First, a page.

There exists some confusion about the safety of sodium benzoate used as a preservative when in contact with ascorbic acid (aka vitamin C) or citric acid. It seems that a tremendous amount of inaccurate information circulates on the Internet and among consumers around this subject in connection to benzene formation. The good news is that I was able to filter out myth from real science. As a matter of fact, benzene may form only in the presence of sodium benzoate and ascorbic acid in the same product. It must be ascorbic acid for this to occur, NOT citric acid. I expand on why it must be so in my post about sodium benzoate preservative and citric acid.
Wouldn’t it be better to avoid preservatives altogether?
If phenoxyethanol and sodium benzoate in Kirkland Signature baby wipes are not perfect preservatives, wouldn’t it be better to avoid baby wipes with preservatives altogether? The short answer is no. As I mentioned above, products containing water, especially baby wipes, must have preservatives to prevent bacteria and mold contamination. We can see mold with our own eyes, but we can’t see bacteria. It’s one thing to avoid toxins in products. But it is another thing to do it in a way that doesn’t increase your odds of getting sick from bacteria or mold.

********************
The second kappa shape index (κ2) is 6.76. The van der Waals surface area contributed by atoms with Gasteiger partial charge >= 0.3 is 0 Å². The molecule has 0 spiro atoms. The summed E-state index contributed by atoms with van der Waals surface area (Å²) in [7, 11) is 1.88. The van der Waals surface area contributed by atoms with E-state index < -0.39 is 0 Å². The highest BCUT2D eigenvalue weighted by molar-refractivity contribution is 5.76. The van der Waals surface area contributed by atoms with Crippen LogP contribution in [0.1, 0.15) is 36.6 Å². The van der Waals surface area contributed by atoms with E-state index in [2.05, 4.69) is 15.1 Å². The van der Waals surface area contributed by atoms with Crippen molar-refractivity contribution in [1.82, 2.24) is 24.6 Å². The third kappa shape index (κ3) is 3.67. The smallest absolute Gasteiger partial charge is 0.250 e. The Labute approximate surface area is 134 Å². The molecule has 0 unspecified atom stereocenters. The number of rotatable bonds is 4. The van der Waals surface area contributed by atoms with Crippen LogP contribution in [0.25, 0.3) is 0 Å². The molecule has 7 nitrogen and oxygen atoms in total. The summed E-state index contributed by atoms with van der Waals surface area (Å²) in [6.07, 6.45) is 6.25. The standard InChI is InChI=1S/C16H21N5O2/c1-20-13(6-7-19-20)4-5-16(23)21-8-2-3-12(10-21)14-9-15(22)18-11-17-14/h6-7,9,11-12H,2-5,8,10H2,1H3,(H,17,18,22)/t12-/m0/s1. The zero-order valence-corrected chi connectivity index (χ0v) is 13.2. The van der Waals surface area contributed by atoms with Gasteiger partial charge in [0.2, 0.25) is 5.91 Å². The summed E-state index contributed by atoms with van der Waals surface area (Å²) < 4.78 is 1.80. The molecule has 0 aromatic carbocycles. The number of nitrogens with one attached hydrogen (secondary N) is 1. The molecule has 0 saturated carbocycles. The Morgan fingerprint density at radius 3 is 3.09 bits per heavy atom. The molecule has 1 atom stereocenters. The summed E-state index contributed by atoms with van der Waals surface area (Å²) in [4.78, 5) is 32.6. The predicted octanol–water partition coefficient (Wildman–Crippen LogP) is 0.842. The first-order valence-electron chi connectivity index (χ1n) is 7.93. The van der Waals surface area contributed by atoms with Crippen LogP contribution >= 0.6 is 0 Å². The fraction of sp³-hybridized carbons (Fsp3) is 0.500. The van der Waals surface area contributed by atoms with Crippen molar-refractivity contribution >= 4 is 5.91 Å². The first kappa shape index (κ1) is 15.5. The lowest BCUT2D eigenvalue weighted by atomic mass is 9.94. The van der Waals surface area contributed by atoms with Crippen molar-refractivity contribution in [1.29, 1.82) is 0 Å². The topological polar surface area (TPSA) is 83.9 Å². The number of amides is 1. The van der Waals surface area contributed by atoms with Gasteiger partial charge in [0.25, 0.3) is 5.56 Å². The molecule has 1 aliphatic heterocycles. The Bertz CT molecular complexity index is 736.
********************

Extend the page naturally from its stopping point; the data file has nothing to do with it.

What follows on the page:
To give you an example, here are some of the studies I’ve read.
The American Journal of Infection Control reported an outbreak of an infection in a neonatal intensive care unit and its possible connection to a contaminated hand lotion. The Journal of the American Academy of Dermatology described cases of a fungal infection caused by a compromised skin lotion in patients. The Journal of Hospital Infection reported numerous infections among 14 babies including urinary tract infection, meningitis, septicaemia, and purulent conjunctivitis. All infections were traced to a contaminated baby shampoo.
Want to know how these baby wipes compare with others?
That’s why I refuse to promote many products on my blog that don’t have any preservatives. One of such products would be WaterWipes baby wipes that claim to be the purest in the world. When I first came across them in 2014, I didn’t jump on the bandwagon of singing their praises. Instead, I wrote a critical review, and a few years later my suspicions appeared to be right. At present, the brand has revealed that it uses a preservative called benzalkonium chloride. I describe the full story about WaterWipes baby wipes and benzalkonium chloride in my post about these wipes.